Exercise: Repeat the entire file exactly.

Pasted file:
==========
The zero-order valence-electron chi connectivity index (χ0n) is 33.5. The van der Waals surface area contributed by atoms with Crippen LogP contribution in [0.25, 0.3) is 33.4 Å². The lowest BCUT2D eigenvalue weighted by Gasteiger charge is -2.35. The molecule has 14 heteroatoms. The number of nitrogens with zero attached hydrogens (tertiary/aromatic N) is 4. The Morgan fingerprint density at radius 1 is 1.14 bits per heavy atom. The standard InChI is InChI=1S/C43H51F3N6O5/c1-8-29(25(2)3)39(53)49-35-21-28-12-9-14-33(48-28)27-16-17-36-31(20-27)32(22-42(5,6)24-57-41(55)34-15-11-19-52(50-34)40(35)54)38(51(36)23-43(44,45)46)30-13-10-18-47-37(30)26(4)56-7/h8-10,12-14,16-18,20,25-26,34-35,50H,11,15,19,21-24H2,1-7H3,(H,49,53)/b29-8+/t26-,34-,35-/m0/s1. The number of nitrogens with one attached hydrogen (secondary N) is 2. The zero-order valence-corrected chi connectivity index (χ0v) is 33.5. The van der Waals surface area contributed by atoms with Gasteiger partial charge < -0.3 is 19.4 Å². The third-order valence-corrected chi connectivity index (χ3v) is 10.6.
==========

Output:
The zero-order valence-electron chi connectivity index (χ0n) is 33.5. The van der Waals surface area contributed by atoms with Crippen LogP contribution in [0.25, 0.3) is 33.4 Å². The lowest BCUT2D eigenvalue weighted by Gasteiger charge is -2.35. The molecule has 14 heteroatoms. The number of nitrogens with zero attached hydrogens (tertiary/aromatic N) is 4. The Morgan fingerprint density at radius 1 is 1.14 bits per heavy atom. The standard InChI is InChI=1S/C43H51F3N6O5/c1-8-29(25(2)3)39(53)49-35-21-28-12-9-14-33(48-28)27-16-17-36-31(20-27)32(22-42(5,6)24-57-41(55)34-15-11-19-52(50-34)40(35)54)38(51(36)23-43(44,45)46)30-13-10-18-47-37(30)26(4)56-7/h8-10,12-14,16-18,20,25-26,34-35,50H,11,15,19,21-24H2,1-7H3,(H,49,53)/b29-8+/t26-,34-,35-/m0/s1. The number of nitrogens with one attached hydrogen (secondary N) is 2. The zero-order valence-corrected chi connectivity index (χ0v) is 33.5. The van der Waals surface area contributed by atoms with Gasteiger partial charge < -0.3 is 19.4 Å². The third-order valence-corrected chi connectivity index (χ3v) is 10.6.